Olive oil in skincare: Is it good or bad?

Evaluating natural ingredients is just as important as learning about synthetic ingredients. Researchers have found that olive oil damages the skin's moisture barrier, and that it is may not be a good choice for eczema patients.

I recently started reading the National Eczema Association’s blog, which is a great resource for people who deal with eczema in their everyday lives. Many of the contributors are medical professionals who really know their stuff. Today I’m going to share something I learned from this article: “…olive oil can disrupt the skin’s natural barrier when used as a moisturizer. This is likely because it contains irritating fatty acids such as oleic acids.”

Should you avoid skincare products that contain olive oil?

Intrigued, I came across a study that supported the claim in that article. The study concluded that olive oil damaged the skin barrier, and could aggravate eczema (atopic dermatitis). Here’s an excerpt from the study:

"Sunflower seed oil preserved stratum corneum integrity, did not cause erythema, and improved hydration in the same volunteers. In contrast to sunflower seed oil, topical treatment with olive oil significantly damages the skin barrier, and therefore has the potential to promote the development of, and exacerbate existing, atopic dermatitis."

So sunflower seed oil exhibited favorable effects, while olive oil had the opposite effect: It actually damaged the skin’s moisture barrier, which then aggravated participants in the study who had eczema.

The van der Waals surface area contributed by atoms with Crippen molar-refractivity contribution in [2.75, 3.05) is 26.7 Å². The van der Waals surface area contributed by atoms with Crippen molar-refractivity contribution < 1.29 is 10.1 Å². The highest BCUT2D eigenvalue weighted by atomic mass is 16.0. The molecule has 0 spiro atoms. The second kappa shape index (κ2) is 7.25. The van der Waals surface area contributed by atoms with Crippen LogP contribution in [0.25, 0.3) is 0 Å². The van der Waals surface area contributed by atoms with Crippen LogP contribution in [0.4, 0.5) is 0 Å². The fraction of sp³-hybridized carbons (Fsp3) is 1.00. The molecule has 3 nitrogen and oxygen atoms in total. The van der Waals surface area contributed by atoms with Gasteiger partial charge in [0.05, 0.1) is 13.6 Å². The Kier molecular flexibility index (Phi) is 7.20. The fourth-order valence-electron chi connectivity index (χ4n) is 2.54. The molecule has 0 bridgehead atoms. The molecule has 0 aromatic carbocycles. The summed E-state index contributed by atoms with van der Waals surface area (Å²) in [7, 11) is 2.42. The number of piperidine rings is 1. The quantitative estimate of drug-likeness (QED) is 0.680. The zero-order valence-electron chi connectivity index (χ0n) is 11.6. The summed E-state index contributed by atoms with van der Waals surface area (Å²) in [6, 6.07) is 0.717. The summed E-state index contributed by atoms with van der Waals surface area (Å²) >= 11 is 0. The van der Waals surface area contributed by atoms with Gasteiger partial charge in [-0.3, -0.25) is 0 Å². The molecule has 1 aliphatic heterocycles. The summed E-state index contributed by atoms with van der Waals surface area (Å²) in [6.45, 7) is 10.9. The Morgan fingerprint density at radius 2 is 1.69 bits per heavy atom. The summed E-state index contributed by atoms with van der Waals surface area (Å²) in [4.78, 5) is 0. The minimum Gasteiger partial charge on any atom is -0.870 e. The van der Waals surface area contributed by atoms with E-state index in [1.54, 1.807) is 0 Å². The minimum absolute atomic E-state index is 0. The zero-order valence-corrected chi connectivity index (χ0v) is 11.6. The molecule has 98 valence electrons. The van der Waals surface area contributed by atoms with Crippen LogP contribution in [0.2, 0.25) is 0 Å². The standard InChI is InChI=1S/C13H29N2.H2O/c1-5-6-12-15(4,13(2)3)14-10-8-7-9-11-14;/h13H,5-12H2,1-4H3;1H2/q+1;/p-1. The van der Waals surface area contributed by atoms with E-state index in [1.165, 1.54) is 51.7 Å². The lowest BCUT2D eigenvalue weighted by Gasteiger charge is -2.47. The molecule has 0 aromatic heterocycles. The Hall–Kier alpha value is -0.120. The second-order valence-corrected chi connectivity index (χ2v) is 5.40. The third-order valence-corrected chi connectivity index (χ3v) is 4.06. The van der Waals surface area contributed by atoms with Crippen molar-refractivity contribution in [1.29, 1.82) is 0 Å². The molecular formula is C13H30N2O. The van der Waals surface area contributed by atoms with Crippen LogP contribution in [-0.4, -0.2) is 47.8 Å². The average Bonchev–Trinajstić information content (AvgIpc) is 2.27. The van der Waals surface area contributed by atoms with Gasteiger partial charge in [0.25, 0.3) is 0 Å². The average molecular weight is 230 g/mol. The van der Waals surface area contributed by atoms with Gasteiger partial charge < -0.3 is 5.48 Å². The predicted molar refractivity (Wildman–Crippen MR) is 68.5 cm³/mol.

What types of skincare products tend to include olive oil?

This got me thinking—how many of the skincare products on this blog happen to contain olive oil? I conducted a quick search and discovered that the following products include olive oil:

Notice a trend here? Olive oil is included in many sunscreen products, probably because it has been shown to be a natural ingredient that helps protect the skin against photodamage from UV rays. See this study for more details: “The high level of squalane (from olive oil) in some products protects the skin’s sensitive lipids.”

Olive oil for your skin: A do or don’t?

That’s up to you to decide. I just thought it was interesting to learn that olive oil in skincare products may actually damage the skin’s moisture barrier, and that it could have a negative impact on eczema. However, it may also be a natural blocker of UV rays, which is why it’s included in many sunscreens. I’m not necessarily going to avoid sunscreens that include olive oil, but I’ll definitely think twice about whether or not I want to choose a skincare product that contains olive oil (particularly if I plan to use it on an area of my body that typically suffers from eczema). It means a lot that a National Eczema Association published an article that recommended avoiding olive oil in skincare products.

Photo by Roberta Sorge on Unsplash

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